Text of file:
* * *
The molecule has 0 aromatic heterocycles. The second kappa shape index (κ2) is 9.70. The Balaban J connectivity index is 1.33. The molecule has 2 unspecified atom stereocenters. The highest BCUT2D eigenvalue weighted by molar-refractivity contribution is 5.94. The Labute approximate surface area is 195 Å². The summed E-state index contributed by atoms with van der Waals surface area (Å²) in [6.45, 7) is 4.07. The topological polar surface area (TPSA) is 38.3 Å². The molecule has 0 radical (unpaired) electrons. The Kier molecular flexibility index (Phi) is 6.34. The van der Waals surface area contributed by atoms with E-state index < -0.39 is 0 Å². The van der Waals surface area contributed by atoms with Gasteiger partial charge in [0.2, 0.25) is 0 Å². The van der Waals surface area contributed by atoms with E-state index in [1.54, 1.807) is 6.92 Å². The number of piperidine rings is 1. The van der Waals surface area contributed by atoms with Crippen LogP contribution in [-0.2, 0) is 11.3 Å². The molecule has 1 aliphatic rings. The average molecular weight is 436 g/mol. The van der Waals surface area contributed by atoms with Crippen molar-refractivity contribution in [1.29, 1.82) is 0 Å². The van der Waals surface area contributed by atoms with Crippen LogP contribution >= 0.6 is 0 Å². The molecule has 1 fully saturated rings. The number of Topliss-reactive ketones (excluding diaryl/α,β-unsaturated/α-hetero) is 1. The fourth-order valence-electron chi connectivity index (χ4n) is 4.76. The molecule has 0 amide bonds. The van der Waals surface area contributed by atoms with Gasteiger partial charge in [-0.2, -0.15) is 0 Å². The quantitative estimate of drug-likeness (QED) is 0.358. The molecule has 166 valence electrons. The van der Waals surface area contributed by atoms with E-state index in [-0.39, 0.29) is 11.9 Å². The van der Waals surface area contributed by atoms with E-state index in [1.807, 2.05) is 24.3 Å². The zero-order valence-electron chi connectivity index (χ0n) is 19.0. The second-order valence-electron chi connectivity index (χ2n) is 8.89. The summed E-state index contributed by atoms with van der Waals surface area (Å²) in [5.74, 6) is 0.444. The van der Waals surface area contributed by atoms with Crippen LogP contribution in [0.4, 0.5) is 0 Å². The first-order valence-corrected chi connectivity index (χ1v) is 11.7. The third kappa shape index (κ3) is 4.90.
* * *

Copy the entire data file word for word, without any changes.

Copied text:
The molecule has 0 aromatic heterocycles. The second kappa shape index (κ2) is 9.70. The Balaban J connectivity index is 1.33. The molecule has 2 unspecified atom stereocenters. The highest BCUT2D eigenvalue weighted by molar-refractivity contribution is 5.94. The Labute approximate surface area is 195 Å². The summed E-state index contributed by atoms with van der Waals surface area (Å²) in [6.45, 7) is 4.07. The topological polar surface area (TPSA) is 38.3 Å². The molecule has 0 radical (unpaired) electrons. The Kier molecular flexibility index (Phi) is 6.34. The van der Waals surface area contributed by atoms with E-state index < -0.39 is 0 Å². The van der Waals surface area contributed by atoms with Gasteiger partial charge in [0.2, 0.25) is 0 Å². The van der Waals surface area contributed by atoms with E-state index in [1.54, 1.807) is 6.92 Å². The number of piperidine rings is 1. The van der Waals surface area contributed by atoms with Crippen LogP contribution in [-0.2, 0) is 11.3 Å². The molecule has 1 aliphatic rings. The average molecular weight is 436 g/mol. The van der Waals surface area contributed by atoms with Crippen molar-refractivity contribution in [1.29, 1.82) is 0 Å². The van der Waals surface area contributed by atoms with Crippen LogP contribution >= 0.6 is 0 Å². The molecule has 1 fully saturated rings. The number of Topliss-reactive ketones (excluding diaryl/α,β-unsaturated/α-hetero) is 1. The fourth-order valence-electron chi connectivity index (χ4n) is 4.76. The molecule has 0 amide bonds. The van der Waals surface area contributed by atoms with Gasteiger partial charge in [-0.2, -0.15) is 0 Å². The quantitative estimate of drug-likeness (QED) is 0.358. The molecule has 166 valence electrons. The van der Waals surface area contributed by atoms with E-state index in [-0.39, 0.29) is 11.9 Å². The van der Waals surface area contributed by atoms with E-state index in [1.807, 2.05) is 24.3 Å². The zero-order valence-electron chi connectivity index (χ0n) is 19.0. The second-order valence-electron chi connectivity index (χ2n) is 8.89. The summed E-state index contributed by atoms with van der Waals surface area (Å²) in [5.74, 6) is 0.444. The van der Waals surface area contributed by atoms with Crippen LogP contribution in [0.4, 0.5) is 0 Å². The first-order valence-corrected chi connectivity index (χ1v) is 11.7. The third kappa shape index (κ3) is 4.90.